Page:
The nonpartisan Government Accountability Office issued a report that found 346 Department of Veterans Affairs employees do zero work for taxpayers but only for their union, yet still draw a federal salary. And as The Washington Examiner points out, no one knows what the workers are doing, as the GAO report doesn’t say, nor does the VA track these employees.
According to Rep. Jody Arrington (R-TX) and member of the House Veterans’ Affairs Committee, this practice known as “official time” may be more widespread and the number listed in the GAO report doesn’t include employees who spend some of their day doing union work.
Arrington said this revelation of official time, along with the laundry list of other scandals at the VA, shows the “broken culture at the heart of the VA.”
"I haven't heard one good, acceptable reason why the practice has continued,” Arrington added.
When the Washington Examiner inquired about the report to the VA, they responded with a statement:
VA believes that the appropriate use of official time can be beneficial and in the public interest as stated in the Federal Service Labor-Relations Statute, which governs how executive branch agencies treat official time. VA takes the position that labor and management have a shared responsibility to ensure that official time is authorized and used appropriately. VA practices are in compliance with the Federal Service Labor-Relations Statute.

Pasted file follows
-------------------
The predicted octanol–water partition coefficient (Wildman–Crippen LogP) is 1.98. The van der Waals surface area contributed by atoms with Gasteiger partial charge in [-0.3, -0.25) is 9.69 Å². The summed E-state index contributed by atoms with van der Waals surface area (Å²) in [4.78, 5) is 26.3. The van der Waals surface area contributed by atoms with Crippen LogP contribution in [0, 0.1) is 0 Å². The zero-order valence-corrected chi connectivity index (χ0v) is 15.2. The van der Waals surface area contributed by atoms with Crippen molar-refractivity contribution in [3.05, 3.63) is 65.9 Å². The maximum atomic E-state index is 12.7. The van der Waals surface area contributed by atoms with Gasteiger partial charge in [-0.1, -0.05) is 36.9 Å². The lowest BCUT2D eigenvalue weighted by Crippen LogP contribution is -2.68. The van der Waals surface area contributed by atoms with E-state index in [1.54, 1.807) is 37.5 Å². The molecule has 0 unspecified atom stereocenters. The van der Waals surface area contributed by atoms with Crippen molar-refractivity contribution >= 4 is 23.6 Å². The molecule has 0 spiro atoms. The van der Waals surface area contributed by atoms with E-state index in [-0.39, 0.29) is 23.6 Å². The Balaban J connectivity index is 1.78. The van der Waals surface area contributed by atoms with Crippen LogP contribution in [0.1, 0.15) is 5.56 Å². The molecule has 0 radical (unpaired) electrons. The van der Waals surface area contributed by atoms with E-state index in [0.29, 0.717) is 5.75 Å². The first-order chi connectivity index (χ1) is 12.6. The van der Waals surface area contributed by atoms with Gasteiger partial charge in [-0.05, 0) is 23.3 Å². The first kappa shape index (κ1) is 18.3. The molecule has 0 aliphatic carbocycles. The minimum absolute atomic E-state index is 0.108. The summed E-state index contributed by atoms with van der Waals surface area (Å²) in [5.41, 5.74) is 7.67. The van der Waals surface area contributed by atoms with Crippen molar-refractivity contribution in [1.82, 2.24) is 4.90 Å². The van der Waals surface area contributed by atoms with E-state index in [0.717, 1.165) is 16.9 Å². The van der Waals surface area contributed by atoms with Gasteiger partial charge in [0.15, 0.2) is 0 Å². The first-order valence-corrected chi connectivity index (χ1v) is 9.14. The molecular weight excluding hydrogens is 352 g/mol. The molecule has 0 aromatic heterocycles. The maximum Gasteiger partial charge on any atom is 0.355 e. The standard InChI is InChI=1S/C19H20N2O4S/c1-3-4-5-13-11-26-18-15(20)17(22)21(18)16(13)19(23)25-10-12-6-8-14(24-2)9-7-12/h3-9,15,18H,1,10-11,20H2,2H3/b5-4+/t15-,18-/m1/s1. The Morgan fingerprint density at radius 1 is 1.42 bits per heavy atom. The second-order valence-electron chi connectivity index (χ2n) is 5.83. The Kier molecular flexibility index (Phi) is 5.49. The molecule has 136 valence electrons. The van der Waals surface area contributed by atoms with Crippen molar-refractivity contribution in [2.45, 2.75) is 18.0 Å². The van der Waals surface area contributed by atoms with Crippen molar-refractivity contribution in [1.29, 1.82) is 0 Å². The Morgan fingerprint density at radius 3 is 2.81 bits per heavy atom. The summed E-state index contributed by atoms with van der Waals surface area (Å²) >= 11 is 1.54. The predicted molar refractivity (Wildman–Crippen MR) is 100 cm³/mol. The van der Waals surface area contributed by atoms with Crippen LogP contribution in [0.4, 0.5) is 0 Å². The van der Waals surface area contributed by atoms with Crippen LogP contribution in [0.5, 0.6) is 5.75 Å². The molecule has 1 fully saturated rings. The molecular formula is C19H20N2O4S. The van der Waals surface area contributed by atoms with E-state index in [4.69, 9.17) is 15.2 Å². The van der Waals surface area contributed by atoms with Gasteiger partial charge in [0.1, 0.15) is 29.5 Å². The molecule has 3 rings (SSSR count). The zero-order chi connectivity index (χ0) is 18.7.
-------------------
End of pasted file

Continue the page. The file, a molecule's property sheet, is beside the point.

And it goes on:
According to the Examiner:
Official time is allowed under the 1978 Civil Service Reform Act. The idea behind it is to ensure that a federal employee who is also a union official won't be penalized for being away from work if he or she is negotiating a contract or addressing a worker grievance, for example. It is essentially a trade-off for the limitations put on federal unions, such as prohibitions on striking.
At least 700 federal workers do nothing but work on official time, according to the GAO and data obtained from various Freedom of Information Act requests. The VA uses official time far more than any other agency.
"Employees spent approximately 1,057,00 hours on official time for union representation activities … In addition, the data show that 346 employees spent 100 percent of their time on official time," the GAO found in a January report.
It is possible that even those figures are conservative. The GAO said the said the VA's poor monitoring meant the data was "inconsistent and not reliable."
Part of the problem is the VA’s enormous workforce: 373,000 employees, second only to the Pentagon in workforce size. At least 250,000 VA workers, and probably more, are under collective bargaining agreements and that spreads across at least five different unions.
Arrington has introduced legislation that would force the VA to begin tracking official time among the unions and believes that to be an important step in reforming the scandal-plagued department.